The Future of Video Technology in the Gaming Industry

The Future of Video Technology in the Gaming Industry
Since roughly the mid 90’s, the gaming industry has been moving steadily away from purely console based games that are played at home and encroaching into the territory of deeply interconnected massive multiplayer online games in which players from all over the world could connect with each other online and engage in either one-on-one or team based competitions.
In many cases, the team concept dramatically was expanded (and still is being expanded) to include vast numbers of people, often in the thousands, all playing online over entirely digital game interfaces that don’t even involve consoles or any sort of purchased physical games.
The natural result of this vast amount of necessarily interactive online gaming has been an absolute need for conferencing technologies to be slowly implemented into the gaming world. By conferencing technologies, we’re referring to the whole plethora of video coding, transmission, and multi-party live meeting systems that make corporate, academic or personal video calls and conferences possible.
Thanks to the accelerating push in the direction of fully online game use, as discussed here:, the fact that so much of modern gaming is going on in the high quality connected landscape of the web based playing experience has basically made video conferencing type technologies an essential part of any purely or even partly web based playing platform.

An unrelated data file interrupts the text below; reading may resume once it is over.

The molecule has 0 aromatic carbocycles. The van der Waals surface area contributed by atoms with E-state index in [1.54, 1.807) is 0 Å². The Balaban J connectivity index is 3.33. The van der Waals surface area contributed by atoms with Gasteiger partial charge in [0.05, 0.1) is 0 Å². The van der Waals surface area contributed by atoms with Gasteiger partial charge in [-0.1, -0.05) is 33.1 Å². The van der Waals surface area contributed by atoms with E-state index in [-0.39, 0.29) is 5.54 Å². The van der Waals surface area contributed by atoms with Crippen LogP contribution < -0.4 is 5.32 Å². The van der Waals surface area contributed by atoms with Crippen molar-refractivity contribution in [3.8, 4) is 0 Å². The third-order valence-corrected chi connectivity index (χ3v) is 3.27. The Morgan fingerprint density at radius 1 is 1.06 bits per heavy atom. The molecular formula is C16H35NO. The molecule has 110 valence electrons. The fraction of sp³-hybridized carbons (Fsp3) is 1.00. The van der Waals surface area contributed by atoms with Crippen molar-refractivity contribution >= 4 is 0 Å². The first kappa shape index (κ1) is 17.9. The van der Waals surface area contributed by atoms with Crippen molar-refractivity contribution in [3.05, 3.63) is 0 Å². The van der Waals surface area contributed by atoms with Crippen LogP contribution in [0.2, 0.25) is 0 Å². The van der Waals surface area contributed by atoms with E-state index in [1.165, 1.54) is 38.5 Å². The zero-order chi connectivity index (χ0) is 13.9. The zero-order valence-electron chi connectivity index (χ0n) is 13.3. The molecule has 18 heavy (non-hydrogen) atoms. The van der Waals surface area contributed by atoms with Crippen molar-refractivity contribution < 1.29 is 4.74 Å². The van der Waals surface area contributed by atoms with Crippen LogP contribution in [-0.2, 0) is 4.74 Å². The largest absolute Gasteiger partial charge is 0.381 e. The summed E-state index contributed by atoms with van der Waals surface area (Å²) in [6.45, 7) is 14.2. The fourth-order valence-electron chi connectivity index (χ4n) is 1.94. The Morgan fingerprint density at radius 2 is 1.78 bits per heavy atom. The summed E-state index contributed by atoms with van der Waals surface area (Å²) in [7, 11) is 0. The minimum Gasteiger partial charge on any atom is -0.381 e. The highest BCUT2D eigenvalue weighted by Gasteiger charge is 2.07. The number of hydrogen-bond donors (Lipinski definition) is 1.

Technological Adaptations and the Near Future
To start off with just one example, the high speed video coding/decoding and rendering abilities of modern conferencing platforms are an essential part of creating the same sort of quickly rendered visual communication that goes on inside a multiplayer online game between two opponents who are often playing each other while separated by thousands of miles.
In effect, the main difference between the game based video communication and its conferencing counterpart is simply that there is no need to process the data from an actual video recording camera in most games.
Moving beyond this demonstration we can also go into the fact that most online video games, which are now preferred and used by the overwhelming majority of the gaming industry’s customers, also require quick, easy and highly fluid multi-party visual interface based communication between players.
In many cases of online playing set-ups, for example, several players band together into a team against several other players inside a tournament match environment and the players on each side need to not only see their own activity screens before their eyes, but also those of their teammates. This is very similar to the interface generated during a corporate conference, in which multiple participants see their own, larger screen and to one side of it can also observe the video feeds of all their colleagues during a meeting.